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10 Myths About Living in Phoenix – Busted!

So you’re on the hunt for a new hometown and you’ve got your eyes set on the desert west. Arizona? New Mexico? So many choices. There are a lot of urban legends out there that might have you prematurely crossing living in Phoenix off your list — but we’re here to bust those myths and encourage you to reconsider. Phoenix has a lot of great things going on that make it an incredibly attractive destination, so here are the things that you can cross off your “moving to Phoenix cons” list. They might surprise you.


Myth #1: Phoenix residents are mainly old people and retirees
Although the temperate climate may be attractive for snowbirds, it’s also attractive for the younger demographic. The average age is actually 32, meaning that the Metro Area has the same exact median age as Austin — renowned for its young and vibrant culture. There are sizeable retirement communities, that’s for sure, but Phoenix is actually a multigenerational city.

Myth #2: There is no culture
Would all those generations of people want to live in a city with no culture? We think not. Not only is Phoenix multigenerational, but it is multicultural too with significant populations of Mexican-Americans and Native Americans. Eclectic restaurants and nightlife keep the city vibrant, and a quick look through the New Times Phoenix will show you a city with lively theater, music, art galleries, and sports.

Myth #3: It is always unbearably hot there, and there are no seasons
Ick. Not true, thank goodness — in December and January, temperatures can fall towards freezing even in the heart of the city. The desert climate does mean that Phoenix has the greatest number of days near 100F annually, but the winter days can hover in the 60’s with clouds and rain making it seem even cooler. You won’t need to worry about having snow boots, but you also won’t be wearing flip flops and shorts all year round either.

Myth #4: The city is on the verge of a water crisis
There are other cities that are in far worse condition than Phoenix, and national reports that show cities in water crisis don’t actually even include the city. Naysayers have been screaming that Phoenix would run out of water for decades and it hasn’t happened yet, perhaps partially due to the city’s water consciousness. Phoenix is also considered to be one of the “wettest” desert cities around, receiving somewhere around 8 inches of rain per year. Which, for the desert, is pretty good.

Myth #5: The snakes, scorpions, and other desert creatures are a daily threat
According to the Arizona Health Department, nobody has died from scorpion stings in at least ten years. The stinging and biting critters are certainly around, but unless you’re looking for them, you’re more likely to be put in danger by other cars, lightning, or even dogs. In fact, you may even have to travel a bit out of the city to get a true desert experience. If it’s cacti and desert sunsets you seek, check out this blog post for some recommended destinations.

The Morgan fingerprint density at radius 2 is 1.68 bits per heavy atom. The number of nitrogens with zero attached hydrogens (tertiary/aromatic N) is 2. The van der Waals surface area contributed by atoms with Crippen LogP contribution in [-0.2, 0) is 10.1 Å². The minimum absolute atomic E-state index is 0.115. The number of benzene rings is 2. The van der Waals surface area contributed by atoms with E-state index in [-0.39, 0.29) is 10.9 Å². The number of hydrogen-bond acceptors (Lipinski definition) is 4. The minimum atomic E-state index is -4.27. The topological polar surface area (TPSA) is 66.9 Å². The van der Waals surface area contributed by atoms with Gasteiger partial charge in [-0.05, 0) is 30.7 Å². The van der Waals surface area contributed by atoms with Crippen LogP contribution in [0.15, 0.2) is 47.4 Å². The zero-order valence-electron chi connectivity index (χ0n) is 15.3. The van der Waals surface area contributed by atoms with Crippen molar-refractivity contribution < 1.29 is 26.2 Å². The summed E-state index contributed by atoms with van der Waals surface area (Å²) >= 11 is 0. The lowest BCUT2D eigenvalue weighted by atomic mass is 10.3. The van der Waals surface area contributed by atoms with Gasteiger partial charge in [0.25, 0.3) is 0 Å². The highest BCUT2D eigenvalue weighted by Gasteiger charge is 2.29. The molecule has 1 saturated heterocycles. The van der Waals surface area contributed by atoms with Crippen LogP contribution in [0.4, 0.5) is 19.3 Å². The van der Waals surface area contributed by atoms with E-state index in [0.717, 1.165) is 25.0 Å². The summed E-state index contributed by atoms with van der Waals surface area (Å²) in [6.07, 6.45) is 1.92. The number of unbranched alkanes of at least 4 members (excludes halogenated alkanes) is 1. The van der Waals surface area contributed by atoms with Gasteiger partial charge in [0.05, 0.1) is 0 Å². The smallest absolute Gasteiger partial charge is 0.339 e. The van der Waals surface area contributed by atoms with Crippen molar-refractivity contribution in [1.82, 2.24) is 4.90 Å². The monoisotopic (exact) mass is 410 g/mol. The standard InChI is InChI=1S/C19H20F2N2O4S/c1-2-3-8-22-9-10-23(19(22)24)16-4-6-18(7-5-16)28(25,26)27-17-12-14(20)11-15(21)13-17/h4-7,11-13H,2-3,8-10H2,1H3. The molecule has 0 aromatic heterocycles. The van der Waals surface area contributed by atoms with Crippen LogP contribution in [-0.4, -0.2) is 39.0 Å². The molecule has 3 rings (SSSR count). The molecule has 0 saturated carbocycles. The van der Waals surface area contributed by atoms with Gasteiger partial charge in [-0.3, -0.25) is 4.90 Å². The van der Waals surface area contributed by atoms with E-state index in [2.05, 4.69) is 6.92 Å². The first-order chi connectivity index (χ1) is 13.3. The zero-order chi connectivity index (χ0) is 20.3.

Myth #6: You will not see any wildlife apart from those desert critters because of the heat
Arizona’s wildlife doesn’t mind living in Phoenix, even with the heat. In fact, you may see some animals you’ve never seen before — like the Javelina, which looks like a cross between a large rodent and a wild pig. You might also see coyotes, bobcats, or jackrabbits hanging around your neighborhood, so be careful with your pets.

Myth #7: You never have to water your desert plants in your yard
Even desert plants need water sometimes. Drip irrigation systems are a good idea for conserving water because they will deliver the hydration exactly where it’s needed without unnecessary evaporation, and though they won’t need to be on all the time, your plants will need at least a little bit of a boost in the hottest part of summer. If you’re newly moving to the desert, avoid the temptation of putting in a lawn. You won’t want to be responsible for tending to it in the heat.

Myth #8: Phoenix is all chain restaurants
Again, see point #1: a multigenerational, multicultural city needs good restaurants. Though there are certainly plenty of chains, there are also interesting local attractions like the Ruze Cake House with its desert-inspired cakes, or the high-end comfort foods served up at Lux. You’ll never want for a craft cocktail in Phoenix either, where mixologists specialize in drinks to keep you cool.

Myth #9: People spend a fortune on air-conditioning and electric bills
Everyone has an air conditioner, it’s true — living in Phoenix in the summers would be pretty intolerable otherwise. But with some time and effort put into making your home energy-efficient and well sealed, you can keep your electric bills manageable. And think about it this way: relocating to the desert means no more home heating bills.

Myth #10 : All the houses look the same
There are certainly plenty of white stucco houses with pink slate roofs, but there are also plenty of older neighborhoods with a little bit more individuality sprinkled through. Phoenix went through a big growth spurt in 1999 and 2000 so much of the architecture is indeed from that era. But the city has grown in pockets and patches, so take a look around and you’ll find plenty of unique buildings and homes.


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